Provided that all pre-trial proceedings of a non-summary natureshall not be so removed, but shall terminate and be dealt withthereafter in the manner provided in Chapter II of this Law."
The Magistrate had charged the accused after assuming jurisdictionas an A.D.J. under section 152(3) of the repealed Criminal ProcedureCode. This procedure was abolished by the A.J.L. but it did not affectthe proceedings taken under section 152(3) of the old Code since the
Magistrate after assuming jurisdiction as A.D.J. still remained aMagistrate. Section 152(3) of the Criminal Procedure Code merelyconfers the punitive powers of a District court on the Magistrate, buthe acts as a Magistrate, and not as a District Judge. Madar Lebbev. Kiribanda (10).
These proceedings were therefore pending in a Magistrate's courtestablished under the Courts Ordinance and stood removed to theappropriate Magistrate's court established under the A.J.L. by virtueof section 53(4) immediately that Law came into operation. Section53(4) invested the Magistrate's court to which these proceedings hadbeen transferred, with a special jurisdiction to "hear and determine"them, unrestricted by the proviso to section 31 (1) of the A.J.L.
Learned counsel however contended that when the Magistratecharged the appellants again on 10.3.77, he started proceedingsanew and thereby stripped himself of jurisdiction to "hear anddetermine" the proceedings under section 53(4) of the A.J.L.inasmuch as they were no longer pending. They were not acontinuation of the proceedings that commenced with the charging ofthe appellants in terms of section 152(3) of the Criminal ProcedureCode. It is true the appellants were charged afresh on 10.3.77 and,although the Form of the Charge Sheet used, is Summary Form 1Athat was prescribed under the repealed Criminal Procedure Code, it isquite clear that the charge was framed under the A.J.L. In fact after theA.J.L. came into operation, all further proceedings had to be takenunder that Law. That this was what the Magistrate did is borne out byhis reference to section 168 which he had to comply with at the closeof the prosecution case.
But as for Learned counsel's submission that the fresh chargeconstituted a new proceeding, I regret I am unable to agree. Thecommencement of proceedings in a Magistrate court is not the stagewhen the accused is charged but when they are instituted undersection 148(1) of the Criminal Procedure Code. Chapter XV whichlays down the procedure for this, is entitled: 'Of the Commencementof Proceedings before Magistrate's Courts", and section 148(1)states that proceedings in a Magistrate's court shall be instituted inone of the several ways set out in sub-sections (a) to (f). It is at thatstage that the Magistrate takes cognizance of the offence and decideswhether he is to take action or not. If he decides to take action, hemay record evidence with a view to issuing process in cases where Jthe -accused is not before him, and when the accused is brought up, hecharges him and records his plea under section 187(3). It is thereforemanifest that the proceedings commenced when they were initiatedbefore the Magistrate in terms of section 148(1) of the CriminalProcedure Code and not at the stage when the accused werecharged. The corresponding sections in the A.J.L. relating to theinstitution of proceedings and the charging of the accused, are 163and 166 respectively.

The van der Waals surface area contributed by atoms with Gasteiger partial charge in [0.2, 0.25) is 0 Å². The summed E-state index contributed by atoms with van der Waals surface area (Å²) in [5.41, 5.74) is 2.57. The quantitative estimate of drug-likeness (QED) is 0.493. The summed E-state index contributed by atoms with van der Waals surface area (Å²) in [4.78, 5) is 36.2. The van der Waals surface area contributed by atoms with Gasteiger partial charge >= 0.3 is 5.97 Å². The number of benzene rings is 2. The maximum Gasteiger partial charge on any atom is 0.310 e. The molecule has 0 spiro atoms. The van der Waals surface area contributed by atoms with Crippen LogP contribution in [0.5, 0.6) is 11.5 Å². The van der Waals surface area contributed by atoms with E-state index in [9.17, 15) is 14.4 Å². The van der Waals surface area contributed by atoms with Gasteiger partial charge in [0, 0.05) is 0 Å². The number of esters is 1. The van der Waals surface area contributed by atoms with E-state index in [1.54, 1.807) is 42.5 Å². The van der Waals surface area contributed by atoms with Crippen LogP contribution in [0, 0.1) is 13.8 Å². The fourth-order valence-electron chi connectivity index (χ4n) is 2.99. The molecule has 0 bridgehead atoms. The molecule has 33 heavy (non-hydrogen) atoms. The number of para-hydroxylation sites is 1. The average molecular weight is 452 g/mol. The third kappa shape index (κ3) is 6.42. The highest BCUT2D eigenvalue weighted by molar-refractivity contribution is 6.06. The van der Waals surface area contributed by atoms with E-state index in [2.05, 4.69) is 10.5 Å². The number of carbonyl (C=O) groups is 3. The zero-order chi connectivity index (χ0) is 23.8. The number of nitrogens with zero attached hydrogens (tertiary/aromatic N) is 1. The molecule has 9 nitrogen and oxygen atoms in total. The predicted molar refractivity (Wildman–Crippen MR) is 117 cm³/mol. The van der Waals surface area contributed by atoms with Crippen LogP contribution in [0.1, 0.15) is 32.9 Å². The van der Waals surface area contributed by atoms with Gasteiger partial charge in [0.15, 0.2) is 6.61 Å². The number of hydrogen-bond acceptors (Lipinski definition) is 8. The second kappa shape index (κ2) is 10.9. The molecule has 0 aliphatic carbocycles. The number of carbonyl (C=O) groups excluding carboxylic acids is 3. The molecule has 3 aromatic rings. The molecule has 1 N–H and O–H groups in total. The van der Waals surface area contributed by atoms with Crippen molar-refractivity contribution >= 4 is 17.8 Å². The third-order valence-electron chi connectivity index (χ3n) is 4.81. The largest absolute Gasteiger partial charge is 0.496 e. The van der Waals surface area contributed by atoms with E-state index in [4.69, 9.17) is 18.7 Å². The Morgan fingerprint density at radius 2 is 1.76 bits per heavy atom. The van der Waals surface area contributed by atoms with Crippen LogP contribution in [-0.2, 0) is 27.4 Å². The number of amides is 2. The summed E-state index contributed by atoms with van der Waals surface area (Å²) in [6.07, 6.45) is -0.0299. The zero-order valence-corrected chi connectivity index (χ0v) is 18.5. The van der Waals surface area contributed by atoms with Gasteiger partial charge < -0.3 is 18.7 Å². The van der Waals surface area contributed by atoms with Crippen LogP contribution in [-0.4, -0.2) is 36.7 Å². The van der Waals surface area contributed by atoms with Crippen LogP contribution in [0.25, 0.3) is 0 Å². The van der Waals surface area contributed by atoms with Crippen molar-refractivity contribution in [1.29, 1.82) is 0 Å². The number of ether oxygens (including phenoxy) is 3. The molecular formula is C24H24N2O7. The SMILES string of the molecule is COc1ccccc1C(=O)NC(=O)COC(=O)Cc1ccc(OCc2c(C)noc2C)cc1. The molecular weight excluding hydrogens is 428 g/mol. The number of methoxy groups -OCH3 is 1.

Learned counsel laid emphasis on the words "hear and determine"which suggested the stage of the trial after the accused are charged,in support of his contention. But it will be noted that provision is madefor the taking of evidence even before the accused is charged. Thewords "hear and determine" therefore do not relate only to the stageafter the accused is charged and put on trial. They apply equally to theproceedings taken prior to the charging of the accused. I am thereforeof opinion that the Magistrate had jurisdiction to "hear and determine"the proceedings after charging the appellants afresh, since theproceedings that had commenced under section 148(1) of therepealed Criminal Procedure Code were still pending and stoodremoved to the new Magistrate's Court established under the Law.This submission of learned counsel must also fail.
The findings of fact reached by the Magistrate, were not canvassed.in this court, and have been affirmed by the Court of Appeal. I see noreason to interfere with these findings. I accordingly affirm theconviction and sentence imposed on the appellants and dismiss the ■appeal.
SHARVANANDA, C.J.-I agree.
H. A. G. DE SILVA, J. – I agree.
LIONEL v. OFFICER-IN-CHARGE, MEETIYAGODA POLICE STATION